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The attorneys general also called attention to potential issues with automatic voter registration, limitations on how states manage voter rolls, as well as calls for states to “undertake congressional redistricting by way of so-called ‘independent’ commissions.”
“At least when legislatures draw boundary lines voters may punish egregious behavior at the next election; not so with government-by-commission, which trades accountability for mythical expertise and disinterest,” they wrote.
They continued that the reason for the proposal was to end so-called “political gerrymandering” while the real reason was the “incoherent supposition that drawing congressional districts is something other than a political act.”
Going further, they noted that “as with any legislation, the redrawing of congressional districts “requires officials to balance legitimate competing considerations, and in so doing advance some political interests over others.”
They also noted that the act “takes a one-sided approach to governing and usurps states’ authority over elections,” they wrote:
With confidence in elections at a record low, the country’s focus should be on building trust in the electoral process. Around the nation, the 2020 general elections generated mass confusion and distrust—problems that the Act would only exacerbate. Should the Act become law, we will seek legal remedies to protect the Constitution, the sovereignty of all states, our elections and the rights of our citizens.
In a statement to Fox News, Rokita said:
“This monstrosity of a bill betrays the Constitution, dangerously federalizes state elections, and undermines the integrity of the ballot box,” he wrote.
“As a former chief election officer, and now an Attorney General, I know this would be a disaster for election integrity and confidence in the processes that have been developed over time to instill confidence in the idea of ‘one person, one vote.’”
In the joint letter to congressional leaders, the attorneys general outlined the clear differences between Article I and Article II of the Constitution, calling attention to Article II which gives state legislatures the authority to determine how electors for president and vice president are selected.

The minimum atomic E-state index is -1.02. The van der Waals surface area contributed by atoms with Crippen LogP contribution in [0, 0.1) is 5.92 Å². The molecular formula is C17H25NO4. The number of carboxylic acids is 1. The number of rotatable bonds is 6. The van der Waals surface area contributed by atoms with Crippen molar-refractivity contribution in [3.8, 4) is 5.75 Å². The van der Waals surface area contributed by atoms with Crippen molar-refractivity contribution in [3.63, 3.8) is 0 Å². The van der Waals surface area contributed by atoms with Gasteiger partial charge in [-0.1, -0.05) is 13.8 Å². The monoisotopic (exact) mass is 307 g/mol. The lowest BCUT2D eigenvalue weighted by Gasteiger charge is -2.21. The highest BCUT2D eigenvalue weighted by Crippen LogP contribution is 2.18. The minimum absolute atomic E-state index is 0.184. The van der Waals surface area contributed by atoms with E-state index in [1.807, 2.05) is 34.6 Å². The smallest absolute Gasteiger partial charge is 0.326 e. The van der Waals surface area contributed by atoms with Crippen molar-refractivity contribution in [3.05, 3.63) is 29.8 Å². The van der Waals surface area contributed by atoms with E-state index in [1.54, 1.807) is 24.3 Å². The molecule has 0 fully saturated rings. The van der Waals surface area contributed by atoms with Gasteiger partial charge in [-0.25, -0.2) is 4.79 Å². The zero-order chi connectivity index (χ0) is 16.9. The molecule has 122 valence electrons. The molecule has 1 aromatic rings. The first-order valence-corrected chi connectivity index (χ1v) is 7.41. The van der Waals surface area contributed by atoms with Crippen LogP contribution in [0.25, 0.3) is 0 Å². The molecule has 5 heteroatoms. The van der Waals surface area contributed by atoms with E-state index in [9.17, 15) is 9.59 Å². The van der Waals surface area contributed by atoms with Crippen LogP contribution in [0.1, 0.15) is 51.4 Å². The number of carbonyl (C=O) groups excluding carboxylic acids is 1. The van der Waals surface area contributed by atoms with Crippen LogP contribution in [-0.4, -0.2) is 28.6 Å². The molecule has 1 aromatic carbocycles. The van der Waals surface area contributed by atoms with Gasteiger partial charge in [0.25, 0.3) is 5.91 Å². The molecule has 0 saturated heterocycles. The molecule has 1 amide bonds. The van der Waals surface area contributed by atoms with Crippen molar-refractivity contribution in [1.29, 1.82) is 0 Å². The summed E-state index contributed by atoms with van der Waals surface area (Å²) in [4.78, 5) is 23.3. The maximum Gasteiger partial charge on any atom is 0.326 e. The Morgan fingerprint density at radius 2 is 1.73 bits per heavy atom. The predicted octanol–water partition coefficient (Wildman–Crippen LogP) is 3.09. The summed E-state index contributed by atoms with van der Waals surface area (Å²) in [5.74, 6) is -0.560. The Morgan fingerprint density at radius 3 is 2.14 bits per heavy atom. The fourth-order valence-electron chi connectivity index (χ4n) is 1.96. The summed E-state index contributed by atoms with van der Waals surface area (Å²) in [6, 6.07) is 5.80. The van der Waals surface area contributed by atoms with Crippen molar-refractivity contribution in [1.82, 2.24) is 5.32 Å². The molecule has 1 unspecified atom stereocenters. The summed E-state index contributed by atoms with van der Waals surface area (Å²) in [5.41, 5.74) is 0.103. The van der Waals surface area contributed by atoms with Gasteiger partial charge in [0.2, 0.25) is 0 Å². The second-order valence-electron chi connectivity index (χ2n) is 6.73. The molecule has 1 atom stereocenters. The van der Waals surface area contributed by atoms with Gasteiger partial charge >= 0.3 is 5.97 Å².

Article I they wrote “says that both States and Congress have the power to regulate the ‘time, place and manner’ of congressional elections.”
“That distinction is not an accident of drafting,” they wrote. “After extensive debate, the Constitution’s Framers deliberately excluded Congress from deciding how presidential electors would be chosen in order to avoid presidential dependence on Congress for position and authority.”
The AGs also addressed an 1892 Supreme Court case, McPherson v. Blacker which “[upheld] a Michigan statute apportioning presidential electors by district.”
“The exclusivity of state power to ‘define the method’ of choosing presidential electors means that Congress may not force states to permit presidential voting by mail or curbside voting, for example,” they wrote.
They also noted a 2019 opinion by Chief Justice John Roberts, in which he “noted with respect to congressional elections, the Framers ‘assign[ed] the issue to the state legislatures, expressly checked and balanced by the Federal Congress.” They then slammed the bill as using Congress not to act “as a check but is instead overreaching by seizing the role of principal election regulator.”
In essence what congressional Democrats are trying to do is to codify all of the weapons used in swing states such as Pennsylvania, Georgia, Wisconsin, Michigan and others to influence last November’s election. What it would accomplish is it wound ensure Democrats would win national and Congressional elections in perpetuity.
If we actually had faith in the Supreme Court it would seem to be this is a no-brainer to be found unconstitutional. However the current court has not shown the intestinal fortitude to hold up this document.
This is the biggest threat on our freedom and liberty perhaps in American history.